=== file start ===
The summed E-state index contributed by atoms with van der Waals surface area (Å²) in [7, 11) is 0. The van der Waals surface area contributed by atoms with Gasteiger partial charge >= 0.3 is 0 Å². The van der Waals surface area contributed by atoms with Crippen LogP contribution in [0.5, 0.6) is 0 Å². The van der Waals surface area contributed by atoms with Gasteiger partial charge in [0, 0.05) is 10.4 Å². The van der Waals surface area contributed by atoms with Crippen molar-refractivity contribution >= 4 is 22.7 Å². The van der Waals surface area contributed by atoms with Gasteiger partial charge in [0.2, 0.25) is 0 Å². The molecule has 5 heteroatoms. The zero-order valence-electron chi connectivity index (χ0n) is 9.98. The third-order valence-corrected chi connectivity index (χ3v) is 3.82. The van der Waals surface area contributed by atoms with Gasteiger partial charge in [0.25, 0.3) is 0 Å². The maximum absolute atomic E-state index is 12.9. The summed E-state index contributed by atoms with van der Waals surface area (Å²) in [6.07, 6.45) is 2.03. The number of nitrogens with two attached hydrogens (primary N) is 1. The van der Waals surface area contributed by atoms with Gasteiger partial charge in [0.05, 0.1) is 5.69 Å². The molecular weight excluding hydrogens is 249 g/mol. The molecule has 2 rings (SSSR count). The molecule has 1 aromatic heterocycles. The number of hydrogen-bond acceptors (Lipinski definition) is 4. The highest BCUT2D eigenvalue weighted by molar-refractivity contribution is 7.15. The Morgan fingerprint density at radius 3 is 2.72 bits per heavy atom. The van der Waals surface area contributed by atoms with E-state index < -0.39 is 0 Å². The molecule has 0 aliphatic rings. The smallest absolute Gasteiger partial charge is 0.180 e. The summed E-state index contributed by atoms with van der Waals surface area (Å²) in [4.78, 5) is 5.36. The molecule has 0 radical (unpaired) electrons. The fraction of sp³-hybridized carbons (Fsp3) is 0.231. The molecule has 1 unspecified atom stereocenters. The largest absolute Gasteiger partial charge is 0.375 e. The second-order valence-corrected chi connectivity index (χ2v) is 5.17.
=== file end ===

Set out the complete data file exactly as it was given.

The summed E-state index contributed by atoms with van der Waals surface area (Å²) in [7, 11) is 0. The van der Waals surface area contributed by atoms with Gasteiger partial charge >= 0.3 is 0 Å². The van der Waals surface area contributed by atoms with Crippen LogP contribution in [0.5, 0.6) is 0 Å². The van der Waals surface area contributed by atoms with Gasteiger partial charge in [0, 0.05) is 10.4 Å². The van der Waals surface area contributed by atoms with Crippen molar-refractivity contribution >= 4 is 22.7 Å². The van der Waals surface area contributed by atoms with Gasteiger partial charge in [0.2, 0.25) is 0 Å². The molecule has 5 heteroatoms. The zero-order valence-electron chi connectivity index (χ0n) is 9.98. The third-order valence-corrected chi connectivity index (χ3v) is 3.82. The van der Waals surface area contributed by atoms with Gasteiger partial charge in [0.25, 0.3) is 0 Å². The maximum absolute atomic E-state index is 12.9. The summed E-state index contributed by atoms with van der Waals surface area (Å²) in [6.07, 6.45) is 2.03. The number of nitrogens with two attached hydrogens (primary N) is 1. The van der Waals surface area contributed by atoms with Gasteiger partial charge in [0.05, 0.1) is 5.69 Å². The molecular weight excluding hydrogens is 249 g/mol. The molecule has 2 rings (SSSR count). The molecule has 1 aromatic heterocycles. The number of hydrogen-bond acceptors (Lipinski definition) is 4. The highest BCUT2D eigenvalue weighted by molar-refractivity contribution is 7.15. The Morgan fingerprint density at radius 3 is 2.72 bits per heavy atom. The van der Waals surface area contributed by atoms with E-state index < -0.39 is 0 Å². The molecule has 0 aliphatic rings. The smallest absolute Gasteiger partial charge is 0.180 e. The summed E-state index contributed by atoms with van der Waals surface area (Å²) in [4.78, 5) is 5.36. The molecule has 0 radical (unpaired) electrons. The fraction of sp³-hybridized carbons (Fsp3) is 0.231. The molecule has 1 unspecified atom stereocenters. The largest absolute Gasteiger partial charge is 0.375 e. The second-order valence-corrected chi connectivity index (χ2v) is 5.17.